From Martinus onwards, the story of Pope Joan became more and more elaborate. One version of the story, for instance, claims that the pope did not die immediately after giving birth. Instead, she was deposed after her confinement, and did penance for many years. After her death, she was buried in Ostia, where her son held the office of bishop.

As the primary written sources themselves indicate a certain amount of doubt regarding the story of Pope Joan, it is possible that the story is but an urban legend. Yet, others believe that there are ‘hints’ of this female pope’s existence in art and architecture. For instance, on the pillars of Bernini’s Baldalchin in St. Peter’s Basilica in the Vatican City, seven sculptures showing a woman’s facial expression whilst going into labour can be found. The eighth sculpture is that of a child. Some have interpreted this as that Pope Joan giving birth. Yet, there are numerous other possible interpretations of this scene that are conveniently ignored. The most popular one, for instance, is that the woman is the niece of Pope Urban VIII, who went into labour whilst Bernini was working on the Baldalchin.

Situated in the basilica of St Peter is the Baldachin, a sculpture in bronze by Bernini, created 1623-34, depicts seven sculptures showing a woman’s facial expression whilst going into labour. The eighth sculpture is that of a child.

Situated in the basilica of St Peter is the Baldachin, a sculpture in bronze by Bernini, created 1623-34, depicts seven sculptures showing a woman’s facial expression whilst going into labour. The eighth sculpture is that of a child. (

The legend of Pope Joan has survived over the centuries. The alleged female pope has been depicted in art, literature and plays. This tale has also been made into films, the most recent one being in 2009. Although the available evidence seems to cast some doubts regarding the existence of Pope Joan, it is likely that some would continue to believe that this figure was real. Whether as a piece of fiction or history, the tale of Pope Joan will most likely live on for a long time to come.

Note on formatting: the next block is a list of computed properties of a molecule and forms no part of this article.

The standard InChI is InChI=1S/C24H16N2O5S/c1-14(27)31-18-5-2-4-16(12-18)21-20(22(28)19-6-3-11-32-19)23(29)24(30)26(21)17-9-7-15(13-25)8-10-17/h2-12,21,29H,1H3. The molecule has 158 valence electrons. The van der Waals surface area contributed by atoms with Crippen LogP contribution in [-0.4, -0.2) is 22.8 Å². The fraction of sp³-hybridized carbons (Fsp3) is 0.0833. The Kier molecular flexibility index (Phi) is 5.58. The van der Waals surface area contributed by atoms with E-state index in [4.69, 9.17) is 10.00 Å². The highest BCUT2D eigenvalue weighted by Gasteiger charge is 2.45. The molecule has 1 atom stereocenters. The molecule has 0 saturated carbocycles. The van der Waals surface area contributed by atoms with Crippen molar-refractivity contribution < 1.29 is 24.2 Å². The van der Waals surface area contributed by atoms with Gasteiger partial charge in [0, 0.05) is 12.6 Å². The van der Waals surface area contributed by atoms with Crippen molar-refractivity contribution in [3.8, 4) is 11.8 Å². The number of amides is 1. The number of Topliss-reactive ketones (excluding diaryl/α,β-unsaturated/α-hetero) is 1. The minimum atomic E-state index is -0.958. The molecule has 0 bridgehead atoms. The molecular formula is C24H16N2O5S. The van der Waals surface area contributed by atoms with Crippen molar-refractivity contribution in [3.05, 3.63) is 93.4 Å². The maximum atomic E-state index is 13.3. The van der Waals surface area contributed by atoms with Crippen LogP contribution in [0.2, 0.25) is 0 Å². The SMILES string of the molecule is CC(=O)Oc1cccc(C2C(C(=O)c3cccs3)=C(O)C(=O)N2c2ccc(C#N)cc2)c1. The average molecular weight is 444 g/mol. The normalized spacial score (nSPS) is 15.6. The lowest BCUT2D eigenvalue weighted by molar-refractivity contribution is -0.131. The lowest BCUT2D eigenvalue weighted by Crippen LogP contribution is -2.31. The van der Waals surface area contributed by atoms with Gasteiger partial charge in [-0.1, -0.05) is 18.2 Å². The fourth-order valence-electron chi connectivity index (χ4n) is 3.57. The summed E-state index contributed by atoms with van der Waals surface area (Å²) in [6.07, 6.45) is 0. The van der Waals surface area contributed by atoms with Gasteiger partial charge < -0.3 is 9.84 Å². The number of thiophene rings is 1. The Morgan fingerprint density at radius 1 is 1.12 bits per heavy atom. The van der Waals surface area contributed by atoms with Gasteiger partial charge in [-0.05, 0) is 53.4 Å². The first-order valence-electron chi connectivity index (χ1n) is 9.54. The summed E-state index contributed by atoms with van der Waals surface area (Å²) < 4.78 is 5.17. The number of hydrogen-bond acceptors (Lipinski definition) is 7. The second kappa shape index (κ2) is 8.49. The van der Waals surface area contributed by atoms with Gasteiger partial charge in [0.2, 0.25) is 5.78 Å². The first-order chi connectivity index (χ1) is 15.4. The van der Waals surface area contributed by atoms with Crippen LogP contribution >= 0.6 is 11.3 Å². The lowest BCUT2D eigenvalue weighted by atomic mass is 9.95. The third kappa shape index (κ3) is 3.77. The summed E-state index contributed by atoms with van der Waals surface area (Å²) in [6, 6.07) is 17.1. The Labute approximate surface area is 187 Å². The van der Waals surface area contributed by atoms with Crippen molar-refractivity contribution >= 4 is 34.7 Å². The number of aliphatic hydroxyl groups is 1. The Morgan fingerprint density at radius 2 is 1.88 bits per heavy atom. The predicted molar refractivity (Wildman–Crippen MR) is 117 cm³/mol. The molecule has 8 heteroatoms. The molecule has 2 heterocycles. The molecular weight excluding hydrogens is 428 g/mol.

Featured image:  Pope Joan gives birth during a Church procession, artist Giovanni Boccaccio Circa 1450. ( Wikimedia Commons )

By Ḏḥwty

References, 2005. Looking for Pope Joan. [Online]
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Boese, A., 2015. Pope Joan. [Online]
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Bonetto, C., 2010. Rome Encounter. London: Lonely Planet Publications.
Kirsch, J., 1910. Popess Joan. [Online]
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Rustici, C. M., 2006. The Afterlife of Pope Joan: Deploying the Popess Legend in Early Modern England. Ann Arbor: University of Michiga Press.

Squires, N., 2010. Pope Joan film sparks Roman Catholic Church row. [Online]
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Given the paintings and the sculptures and the quite plausible stories, also tied in with the FACT that after Joan, a special “chair” was designed in which the newly elected pope would ‘sit’ to be viewed from beneath, to assure it was a male, then I think we can safely say that 500 years from now, some archaeological periodical will be presenting an article about legends and stories concerning rampant sexual abuse of young males on the part of the clergy, back in the 20th century. Of course, there will be little evidence by then, and no one will be able to name their sources. It’ll all be chalked up to folklore or ‘protestant concoctions’ to defame the ‘holy see’.


That statue in the Vatican is NOT of "Pope Joan".

"In the Old Testament, when God established His Covenant with the nation of Israel, He provided for a living, continuing authority in the Mosaic priesthood (see 2 Chr 19:11; Mal 2:7.) This authority did not end when the OT Scripture was written; rather, it continued as the safeguard and authentic interpreter of Sacred Scripture.